Unions have always been proven to be the silver bullet for any dictatorship. Look at Poland, South Korea, Latin America and Tunisia. Unions were always instrumental in mass mobilisation. You want a general strike to overthrow a dictatorship, and there is nothing better than an independent union to do so.
For Egyptians and their supporters outside of the country, the energy of the silver bullet has been contagious. This is a circulated video of Waseem Wagdi, an Egyptian at the Egyptian embassy in London. His emotional appeal is rife with class awareness:
We are here to show solidarity with the heroes on the streets in Egypt, we are here to show solidarity with the political prisoners in Egypt, we are here to show solidarity with the the workers who declared an open strike and a sit-in until bringing down the regime of Mubarak.
I had hoped, against all hope, [this] would happen in my lifetime. And I had hoped, and I think with millions of people, that our children will live in a more human society. But this society we have, lucky enough, that the heroes in Egypt are making today, they are not waiting for our children to dream, they are bringing all of our dreams true today. In Suez, the factories, in Meydaan al-Tahrir. The biggest square in the Arab world is being liberated today from this regime.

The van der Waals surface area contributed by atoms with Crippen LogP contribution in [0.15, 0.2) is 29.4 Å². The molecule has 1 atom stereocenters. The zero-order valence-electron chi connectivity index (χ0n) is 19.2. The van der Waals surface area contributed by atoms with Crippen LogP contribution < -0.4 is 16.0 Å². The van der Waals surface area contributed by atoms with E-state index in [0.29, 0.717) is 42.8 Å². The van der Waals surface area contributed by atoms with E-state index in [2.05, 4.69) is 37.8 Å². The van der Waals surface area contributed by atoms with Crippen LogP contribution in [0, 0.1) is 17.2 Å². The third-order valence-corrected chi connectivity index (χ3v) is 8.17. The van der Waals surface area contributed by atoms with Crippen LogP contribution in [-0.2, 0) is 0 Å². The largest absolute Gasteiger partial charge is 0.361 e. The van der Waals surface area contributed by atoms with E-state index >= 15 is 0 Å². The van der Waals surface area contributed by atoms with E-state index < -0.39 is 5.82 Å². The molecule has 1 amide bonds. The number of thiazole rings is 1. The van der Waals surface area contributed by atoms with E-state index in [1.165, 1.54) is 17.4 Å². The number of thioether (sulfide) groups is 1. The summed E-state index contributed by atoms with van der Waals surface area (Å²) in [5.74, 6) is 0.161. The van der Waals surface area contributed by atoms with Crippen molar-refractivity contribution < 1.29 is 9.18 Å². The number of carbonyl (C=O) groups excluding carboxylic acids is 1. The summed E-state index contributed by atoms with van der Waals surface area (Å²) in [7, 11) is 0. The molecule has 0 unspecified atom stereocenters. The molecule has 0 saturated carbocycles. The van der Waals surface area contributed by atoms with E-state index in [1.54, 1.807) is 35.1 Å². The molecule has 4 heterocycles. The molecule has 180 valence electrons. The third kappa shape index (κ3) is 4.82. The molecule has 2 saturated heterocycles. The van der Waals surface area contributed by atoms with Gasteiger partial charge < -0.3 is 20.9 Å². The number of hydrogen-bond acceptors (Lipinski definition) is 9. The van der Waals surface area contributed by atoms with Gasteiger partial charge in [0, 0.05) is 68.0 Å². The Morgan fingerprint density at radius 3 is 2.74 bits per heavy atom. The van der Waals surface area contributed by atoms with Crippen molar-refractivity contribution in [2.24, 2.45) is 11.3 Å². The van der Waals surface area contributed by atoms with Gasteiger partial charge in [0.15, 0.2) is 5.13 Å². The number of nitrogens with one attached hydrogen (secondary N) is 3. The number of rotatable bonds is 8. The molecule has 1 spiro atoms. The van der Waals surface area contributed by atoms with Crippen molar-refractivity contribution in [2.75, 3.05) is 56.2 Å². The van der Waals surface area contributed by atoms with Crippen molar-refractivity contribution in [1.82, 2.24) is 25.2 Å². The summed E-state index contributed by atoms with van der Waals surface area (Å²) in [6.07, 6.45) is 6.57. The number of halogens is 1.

I’m proud of all Egyptians who are cleansing themselves of all remnants of fear, who collectively and singly have raised their head up high, and no one will bring it down again. No one.
When asked if he had a message to the people of Egypt, Wagdi looks directly into the camera for the first time, and recites the celebrated revolutionary poem ‘Unadikum’ (‘I Call Upon You’) by Palestinian Tawfiq Zayyad by heart.
… My tragedy that I live
Is my share of your tragedies
I call on you
I press your hands
I kiss the ground under your feet
and I say: I sacrifice myself for you
I did not humiliate myself in my homeland
and I did not lower my shoulders
I stood facing my oppressors
orphaned, naked, and bare foot
I call on you….
Update: Since posting this last night, many reports have been coming in from Cairo that substantiate the widespread collective organization of the Egyptian people self-securing on two fronts. They continue to defy curfew and attack by Mubarak’s forces (including an aerial provocation hours ago that saw at least two fighter jets flying very low to the people in Tahrir Square) by demonstrating in head-spinning numbers. In the sudden (and very creepy) disappearance of the police they have organized neighborhood patrols to defend their municipalities, families and private property. Here are some a collection of notable tweets from Egypt (of considerable value since the internet suspension), in ascending order of timestamp:
There’s no appropriate way to make abstract predictions without watching closely, but in the words of al-Jazeera English’s Ayman Mohyeldin (live on the air at 11:08 EST): ’ordinary people are standing shoulder to shoulder.'
Monalisa blogs at South/South.